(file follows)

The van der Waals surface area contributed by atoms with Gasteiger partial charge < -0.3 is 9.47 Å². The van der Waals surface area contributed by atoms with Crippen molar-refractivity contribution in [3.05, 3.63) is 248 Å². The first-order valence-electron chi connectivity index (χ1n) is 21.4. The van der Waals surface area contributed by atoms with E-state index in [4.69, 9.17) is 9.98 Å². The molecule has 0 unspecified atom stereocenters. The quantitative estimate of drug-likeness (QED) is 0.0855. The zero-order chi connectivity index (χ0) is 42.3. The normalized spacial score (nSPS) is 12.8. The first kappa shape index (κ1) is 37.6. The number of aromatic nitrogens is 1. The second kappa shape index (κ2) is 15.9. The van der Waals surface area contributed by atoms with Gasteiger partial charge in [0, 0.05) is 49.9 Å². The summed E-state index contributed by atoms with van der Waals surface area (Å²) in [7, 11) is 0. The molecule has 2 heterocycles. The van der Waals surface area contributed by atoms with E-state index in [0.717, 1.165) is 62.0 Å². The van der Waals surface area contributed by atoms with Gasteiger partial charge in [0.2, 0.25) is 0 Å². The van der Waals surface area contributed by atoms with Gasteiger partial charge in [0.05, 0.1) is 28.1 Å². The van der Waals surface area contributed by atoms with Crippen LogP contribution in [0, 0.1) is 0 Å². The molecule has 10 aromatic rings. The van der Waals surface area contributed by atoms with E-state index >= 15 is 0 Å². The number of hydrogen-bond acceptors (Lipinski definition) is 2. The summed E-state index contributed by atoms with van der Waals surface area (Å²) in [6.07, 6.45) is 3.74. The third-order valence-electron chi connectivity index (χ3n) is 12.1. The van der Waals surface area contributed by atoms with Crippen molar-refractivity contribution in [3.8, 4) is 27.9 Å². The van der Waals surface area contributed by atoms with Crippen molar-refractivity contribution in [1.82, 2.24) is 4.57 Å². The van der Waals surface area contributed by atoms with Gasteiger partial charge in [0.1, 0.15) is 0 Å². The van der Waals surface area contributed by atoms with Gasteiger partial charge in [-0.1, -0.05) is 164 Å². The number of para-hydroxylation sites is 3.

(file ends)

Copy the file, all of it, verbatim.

The van der Waals surface area contributed by atoms with Gasteiger partial charge < -0.3 is 9.47 Å². The van der Waals surface area contributed by atoms with Crippen molar-refractivity contribution in [3.05, 3.63) is 248 Å². The first-order valence-electron chi connectivity index (χ1n) is 21.4. The van der Waals surface area contributed by atoms with E-state index in [4.69, 9.17) is 9.98 Å². The molecule has 0 unspecified atom stereocenters. The quantitative estimate of drug-likeness (QED) is 0.0855. The zero-order chi connectivity index (χ0) is 42.3. The normalized spacial score (nSPS) is 12.8. The first kappa shape index (κ1) is 37.6. The number of aromatic nitrogens is 1. The second kappa shape index (κ2) is 15.9. The van der Waals surface area contributed by atoms with Gasteiger partial charge in [0, 0.05) is 49.9 Å². The summed E-state index contributed by atoms with van der Waals surface area (Å²) in [7, 11) is 0. The molecule has 2 heterocycles. The van der Waals surface area contributed by atoms with E-state index in [0.717, 1.165) is 62.0 Å². The van der Waals surface area contributed by atoms with Gasteiger partial charge in [0.2, 0.25) is 0 Å². The van der Waals surface area contributed by atoms with Gasteiger partial charge in [0.05, 0.1) is 28.1 Å². The van der Waals surface area contributed by atoms with Crippen LogP contribution in [0, 0.1) is 0 Å². The molecule has 10 aromatic rings. The van der Waals surface area contributed by atoms with E-state index >= 15 is 0 Å². The number of hydrogen-bond acceptors (Lipinski definition) is 2. The summed E-state index contributed by atoms with van der Waals surface area (Å²) in [6.07, 6.45) is 3.74. The third-order valence-electron chi connectivity index (χ3n) is 12.1. The van der Waals surface area contributed by atoms with Crippen molar-refractivity contribution in [3.8, 4) is 27.9 Å². The van der Waals surface area contributed by atoms with Crippen molar-refractivity contribution in [1.82, 2.24) is 4.57 Å². The van der Waals surface area contributed by atoms with Gasteiger partial charge in [0.1, 0.15) is 0 Å². The van der Waals surface area contributed by atoms with Gasteiger partial charge in [-0.1, -0.05) is 164 Å². The number of para-hydroxylation sites is 3.